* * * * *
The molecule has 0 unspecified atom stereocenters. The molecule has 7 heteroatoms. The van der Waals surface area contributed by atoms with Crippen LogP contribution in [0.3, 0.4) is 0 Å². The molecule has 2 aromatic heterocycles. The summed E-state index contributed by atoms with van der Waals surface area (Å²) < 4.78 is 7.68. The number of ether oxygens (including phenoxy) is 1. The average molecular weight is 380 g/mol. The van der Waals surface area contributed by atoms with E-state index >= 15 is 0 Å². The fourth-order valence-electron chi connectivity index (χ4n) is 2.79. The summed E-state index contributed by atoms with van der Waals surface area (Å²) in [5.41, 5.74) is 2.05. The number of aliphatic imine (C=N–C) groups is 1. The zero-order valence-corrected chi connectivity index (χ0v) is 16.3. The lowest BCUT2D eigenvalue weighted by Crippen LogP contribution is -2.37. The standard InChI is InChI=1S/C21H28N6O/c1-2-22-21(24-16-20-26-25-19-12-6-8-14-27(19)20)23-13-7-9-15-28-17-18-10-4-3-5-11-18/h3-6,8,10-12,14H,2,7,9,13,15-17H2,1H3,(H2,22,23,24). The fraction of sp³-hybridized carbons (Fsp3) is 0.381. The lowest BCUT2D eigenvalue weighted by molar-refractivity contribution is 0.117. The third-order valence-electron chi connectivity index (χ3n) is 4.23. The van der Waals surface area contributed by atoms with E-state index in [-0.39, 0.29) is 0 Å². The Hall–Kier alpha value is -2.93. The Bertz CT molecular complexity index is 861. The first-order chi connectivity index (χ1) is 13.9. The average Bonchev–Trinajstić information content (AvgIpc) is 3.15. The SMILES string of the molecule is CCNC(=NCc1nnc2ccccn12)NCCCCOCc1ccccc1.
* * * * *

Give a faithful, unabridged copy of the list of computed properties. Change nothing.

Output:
The molecule has 0 unspecified atom stereocenters. The molecule has 7 heteroatoms. The van der Waals surface area contributed by atoms with Crippen LogP contribution in [0.3, 0.4) is 0 Å². The molecule has 2 aromatic heterocycles. The summed E-state index contributed by atoms with van der Waals surface area (Å²) < 4.78 is 7.68. The number of ether oxygens (including phenoxy) is 1. The average molecular weight is 380 g/mol. The van der Waals surface area contributed by atoms with E-state index >= 15 is 0 Å². The fourth-order valence-electron chi connectivity index (χ4n) is 2.79. The summed E-state index contributed by atoms with van der Waals surface area (Å²) in [5.41, 5.74) is 2.05. The number of aliphatic imine (C=N–C) groups is 1. The zero-order valence-corrected chi connectivity index (χ0v) is 16.3. The lowest BCUT2D eigenvalue weighted by Crippen LogP contribution is -2.37. The standard InChI is InChI=1S/C21H28N6O/c1-2-22-21(24-16-20-26-25-19-12-6-8-14-27(19)20)23-13-7-9-15-28-17-18-10-4-3-5-11-18/h3-6,8,10-12,14H,2,7,9,13,15-17H2,1H3,(H2,22,23,24). The fraction of sp³-hybridized carbons (Fsp3) is 0.381. The lowest BCUT2D eigenvalue weighted by molar-refractivity contribution is 0.117. The third-order valence-electron chi connectivity index (χ3n) is 4.23. The van der Waals surface area contributed by atoms with E-state index in [-0.39, 0.29) is 0 Å². The Hall–Kier alpha value is -2.93. The Bertz CT molecular complexity index is 861. The first-order chi connectivity index (χ1) is 13.9. The average Bonchev–Trinajstić information content (AvgIpc) is 3.15. The SMILES string of the molecule is CCNC(=NCc1nnc2ccccn12)NCCCCOCc1ccccc1.